Law Offices of Heist, Weisse, and Wolk, P.A.
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A census is the legally mandated counting of people in the United States and its territories. It fulfills an important constitutional purpose. While each state has two Senators to represent it in the United States Senate, the number of Representatives in the United States House of Representatives is based upon the population of the state: the greater the population, the greater the number of Representatives. The power of any state to advance its legislative agenda and to secure benefits for its citizens increases with the number of Representatives which it has. In addition, the census is the basis for distribution of many government benefits and programs for schools, hospitals, transportation, and most importantly to managers, housing. It is particularly important for Florida, whose population has increased since the last census, to get every person counted.

National Census Day

National Census Day  is the day on which the “count” is fixed. April 1st is the relevant day, whether the questionnaire is completed or the census worker visits before or after April 1st. Census takers are more properly called “enumerators”. During March of that year, questionnaires are mailed to residences to be returned in April. From April through July, enumerators will visit homes that did not return the questionnaires. In an accommodation to America’s multi-lingual nature, enumerators will carry cards in numerous languages. The cards will inform non-English speaking interviewees that they should tell the enumerators their language, and the Census Bureau will follow up with someone speaking their language. If the resident is not home at the time of the enumerator’s visit, the enumerator will leave a notice of visit on the resident’s door. The resident can use the contact information to arrange a convenient time for the re-visit. The personal interviews take less than half an hour.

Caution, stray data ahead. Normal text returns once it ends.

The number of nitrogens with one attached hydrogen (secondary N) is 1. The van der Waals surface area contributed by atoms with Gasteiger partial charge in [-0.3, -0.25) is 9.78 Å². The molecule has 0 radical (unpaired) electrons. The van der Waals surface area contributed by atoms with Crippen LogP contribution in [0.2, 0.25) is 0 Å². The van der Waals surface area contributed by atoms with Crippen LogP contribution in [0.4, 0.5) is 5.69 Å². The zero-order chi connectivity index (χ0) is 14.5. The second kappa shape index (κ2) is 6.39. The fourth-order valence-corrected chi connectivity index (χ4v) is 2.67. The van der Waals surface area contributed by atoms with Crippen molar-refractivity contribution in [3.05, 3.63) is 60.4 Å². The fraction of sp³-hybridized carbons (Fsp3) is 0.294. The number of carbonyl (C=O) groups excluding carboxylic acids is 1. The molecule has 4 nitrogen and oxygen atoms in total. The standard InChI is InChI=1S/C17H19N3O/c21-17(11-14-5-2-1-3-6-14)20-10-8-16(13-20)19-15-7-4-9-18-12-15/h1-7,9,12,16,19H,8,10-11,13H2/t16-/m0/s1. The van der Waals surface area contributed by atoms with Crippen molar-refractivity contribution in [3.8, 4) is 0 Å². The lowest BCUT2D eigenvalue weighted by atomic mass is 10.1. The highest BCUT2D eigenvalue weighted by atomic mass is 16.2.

Legally mandated

The census is “legally mandated”. Enumerators have the legal right to have access to individual homes and multi-family properties to collect census information. Enumerators may have to return several times to collect the information. Various other census workers may seek access to the residents for census related operations, such as non-response follow-up re-interviews (quality check of an enumerator’s prior interview), census coverage follow-up (check possible double counting or clarify responses to prior questions), and field verification of mismatching addresses. There is the possibility that enumerators will contact some residents several times in the various follow-up and verification interviews. Managers should recognize this and expect some resident complaints about multiple interviews. Residents should be told to direct any complaints or comments to the Census Bureau, as the manager cannot prevent, limit or interfere with enumerators.